Q: Can emu oil help treat eczema, psoriasis, and other skin problems, as marketers claim?
A: Possibly, though any benefit, if there is one, may simply be due to the oil’s moisturizing effect, similar to that of other oils. Emu oil is obtained from the fat of a large flightless bird, native to Australia, that is farm-raised for its meat, leather, and eggs.
Used topically, the oil is touted as a treatment for inflammatory skin conditions, as well as dandruff, acne, scarring, burns, aging skin, athlete’s foot, and more. Marketers also advise rubbing it on joints to ease arthritis pain and on the scalp to stop hair loss. You name it, emu oil supposedly treats it. Often the oil is combined in creams with other ingredients, such as grapefruit seed, comfrey root, evening primrose oil, aloe vera, glucosamine, and vitamin C.
The aboriginal people of Australia have long used emu oil to protect against sun damage and to treat inflammation, wounds, and musculoskeletal pain. Lab research, mostly in rats, has found that it has anti-inflammatory, antioxidant, and wound-healing properties.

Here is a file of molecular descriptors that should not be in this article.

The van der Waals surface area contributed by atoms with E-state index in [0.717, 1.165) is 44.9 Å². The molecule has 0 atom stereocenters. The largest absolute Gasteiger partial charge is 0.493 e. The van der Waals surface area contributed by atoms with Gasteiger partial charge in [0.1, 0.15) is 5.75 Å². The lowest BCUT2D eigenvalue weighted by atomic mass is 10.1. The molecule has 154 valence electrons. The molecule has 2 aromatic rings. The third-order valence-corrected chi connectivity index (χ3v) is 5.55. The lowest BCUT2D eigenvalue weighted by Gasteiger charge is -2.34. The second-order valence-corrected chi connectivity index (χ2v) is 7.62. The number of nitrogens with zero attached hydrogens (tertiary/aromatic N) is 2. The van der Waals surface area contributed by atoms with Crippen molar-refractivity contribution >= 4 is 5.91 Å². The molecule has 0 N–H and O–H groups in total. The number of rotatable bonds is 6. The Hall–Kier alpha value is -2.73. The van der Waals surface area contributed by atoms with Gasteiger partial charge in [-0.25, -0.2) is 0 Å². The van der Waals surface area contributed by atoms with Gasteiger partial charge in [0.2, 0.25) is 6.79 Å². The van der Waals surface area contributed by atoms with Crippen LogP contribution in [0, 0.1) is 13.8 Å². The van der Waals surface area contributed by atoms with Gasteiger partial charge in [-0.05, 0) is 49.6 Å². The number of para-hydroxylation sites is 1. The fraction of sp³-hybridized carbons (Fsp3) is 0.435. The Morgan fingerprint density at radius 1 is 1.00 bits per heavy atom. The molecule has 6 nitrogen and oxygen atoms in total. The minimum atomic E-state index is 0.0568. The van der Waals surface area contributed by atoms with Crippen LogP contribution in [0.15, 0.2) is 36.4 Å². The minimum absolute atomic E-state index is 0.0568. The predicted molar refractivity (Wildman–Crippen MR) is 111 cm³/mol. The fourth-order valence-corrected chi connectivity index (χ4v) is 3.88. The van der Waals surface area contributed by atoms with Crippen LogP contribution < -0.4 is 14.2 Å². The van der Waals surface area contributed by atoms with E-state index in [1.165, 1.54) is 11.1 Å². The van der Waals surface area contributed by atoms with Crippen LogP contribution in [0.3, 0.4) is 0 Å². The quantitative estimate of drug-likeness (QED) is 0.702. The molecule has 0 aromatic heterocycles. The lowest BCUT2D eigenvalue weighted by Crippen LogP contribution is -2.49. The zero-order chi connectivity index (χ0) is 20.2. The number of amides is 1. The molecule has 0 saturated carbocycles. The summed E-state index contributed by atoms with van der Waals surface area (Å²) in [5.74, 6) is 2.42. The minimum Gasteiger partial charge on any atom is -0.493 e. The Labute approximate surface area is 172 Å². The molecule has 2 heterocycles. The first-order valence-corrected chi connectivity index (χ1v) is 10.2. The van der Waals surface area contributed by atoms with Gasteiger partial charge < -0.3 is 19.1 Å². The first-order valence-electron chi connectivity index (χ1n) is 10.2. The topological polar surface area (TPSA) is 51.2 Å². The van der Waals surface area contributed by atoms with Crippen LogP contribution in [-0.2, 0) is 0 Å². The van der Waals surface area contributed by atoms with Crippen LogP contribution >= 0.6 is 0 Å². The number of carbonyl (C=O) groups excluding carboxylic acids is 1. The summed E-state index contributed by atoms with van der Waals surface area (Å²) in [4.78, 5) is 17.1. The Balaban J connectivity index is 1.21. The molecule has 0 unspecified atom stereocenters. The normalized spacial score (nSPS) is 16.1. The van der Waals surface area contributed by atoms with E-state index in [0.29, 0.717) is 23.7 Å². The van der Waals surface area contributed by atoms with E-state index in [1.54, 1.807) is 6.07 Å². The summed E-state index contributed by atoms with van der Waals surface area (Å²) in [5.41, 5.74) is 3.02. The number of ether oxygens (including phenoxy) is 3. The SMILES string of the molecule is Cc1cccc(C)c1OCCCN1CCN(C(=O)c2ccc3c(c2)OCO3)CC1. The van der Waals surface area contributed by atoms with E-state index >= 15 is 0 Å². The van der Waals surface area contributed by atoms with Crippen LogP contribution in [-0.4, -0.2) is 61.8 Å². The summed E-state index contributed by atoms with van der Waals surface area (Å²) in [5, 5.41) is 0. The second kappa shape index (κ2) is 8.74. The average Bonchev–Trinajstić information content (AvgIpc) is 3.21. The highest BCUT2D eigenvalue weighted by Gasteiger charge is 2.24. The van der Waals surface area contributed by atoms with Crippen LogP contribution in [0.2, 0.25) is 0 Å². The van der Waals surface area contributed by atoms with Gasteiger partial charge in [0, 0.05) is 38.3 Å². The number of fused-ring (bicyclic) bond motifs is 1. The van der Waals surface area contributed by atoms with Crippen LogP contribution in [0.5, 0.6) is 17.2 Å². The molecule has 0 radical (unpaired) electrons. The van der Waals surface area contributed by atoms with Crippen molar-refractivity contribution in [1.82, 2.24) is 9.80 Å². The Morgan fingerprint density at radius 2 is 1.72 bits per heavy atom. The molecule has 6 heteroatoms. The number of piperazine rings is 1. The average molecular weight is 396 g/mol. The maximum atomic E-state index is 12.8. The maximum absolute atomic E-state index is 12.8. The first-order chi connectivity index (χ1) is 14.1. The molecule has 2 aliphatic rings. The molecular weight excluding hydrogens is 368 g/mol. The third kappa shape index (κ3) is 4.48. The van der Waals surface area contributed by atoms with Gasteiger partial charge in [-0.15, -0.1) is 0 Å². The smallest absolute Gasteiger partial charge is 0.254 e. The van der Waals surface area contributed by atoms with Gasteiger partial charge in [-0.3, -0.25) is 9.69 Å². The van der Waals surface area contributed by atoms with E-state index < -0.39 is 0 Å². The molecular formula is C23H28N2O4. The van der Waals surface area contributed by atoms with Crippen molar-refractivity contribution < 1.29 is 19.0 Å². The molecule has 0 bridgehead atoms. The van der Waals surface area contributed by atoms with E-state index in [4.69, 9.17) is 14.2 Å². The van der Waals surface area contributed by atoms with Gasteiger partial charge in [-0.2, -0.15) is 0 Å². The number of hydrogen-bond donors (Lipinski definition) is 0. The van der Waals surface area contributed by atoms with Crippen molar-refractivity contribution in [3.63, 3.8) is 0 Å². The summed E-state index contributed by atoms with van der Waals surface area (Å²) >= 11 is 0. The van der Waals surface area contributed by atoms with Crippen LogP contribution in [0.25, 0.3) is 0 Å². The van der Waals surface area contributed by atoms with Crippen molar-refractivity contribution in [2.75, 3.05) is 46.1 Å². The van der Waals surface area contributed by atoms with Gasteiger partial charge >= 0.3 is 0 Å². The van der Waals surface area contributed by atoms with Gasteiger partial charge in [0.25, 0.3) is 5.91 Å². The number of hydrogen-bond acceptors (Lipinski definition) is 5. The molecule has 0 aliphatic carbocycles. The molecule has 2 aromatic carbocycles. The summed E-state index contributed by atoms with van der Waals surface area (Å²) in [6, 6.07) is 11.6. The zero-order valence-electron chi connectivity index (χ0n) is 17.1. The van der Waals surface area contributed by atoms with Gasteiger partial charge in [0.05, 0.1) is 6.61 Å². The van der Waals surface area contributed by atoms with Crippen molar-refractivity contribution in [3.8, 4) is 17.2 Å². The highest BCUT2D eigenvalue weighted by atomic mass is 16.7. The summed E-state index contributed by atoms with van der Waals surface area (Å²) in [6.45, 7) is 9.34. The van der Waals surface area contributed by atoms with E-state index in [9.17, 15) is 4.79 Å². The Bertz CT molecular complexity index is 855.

But published studies in people are scant. In one from Iran in 2013, emu oil significantly improved redness, itching, and scaling in people with seborrheic dermatitis after one month of use—though not as well as standard topical medications (clotrimazole and hydrocortisone) for some symptoms. And in a pilot study from Indiana University of people with psoriasis or dermatitis, an emu-oil based cream that contained both an antihistamine and a steroid was rated more effective than the same drugs in a different base—though the investigators knew which cream the patients got, which could bias the results.
According to the Natural Medicines Comprehensive Database, which evaluates alternative and complementary therapies, there is insufficient evidence to rate the effectiveness of emu oil for any purpose.
What to do: If you have a skin condition such as seborrheic dermatitis that has not responded well to other remedies, ask your dermatologist if a topical emu oil product would be okay to try, perhaps in combination with standard medication (if you don’t mind that it is expensive and is an animal product). But watch out for other ingredients in the creams, which could potentially exacerbate your condition. Forget about all other proposed medicinal uses of topical emu oil. There’s no evidence that ingesting the oil in capsules has benefits either.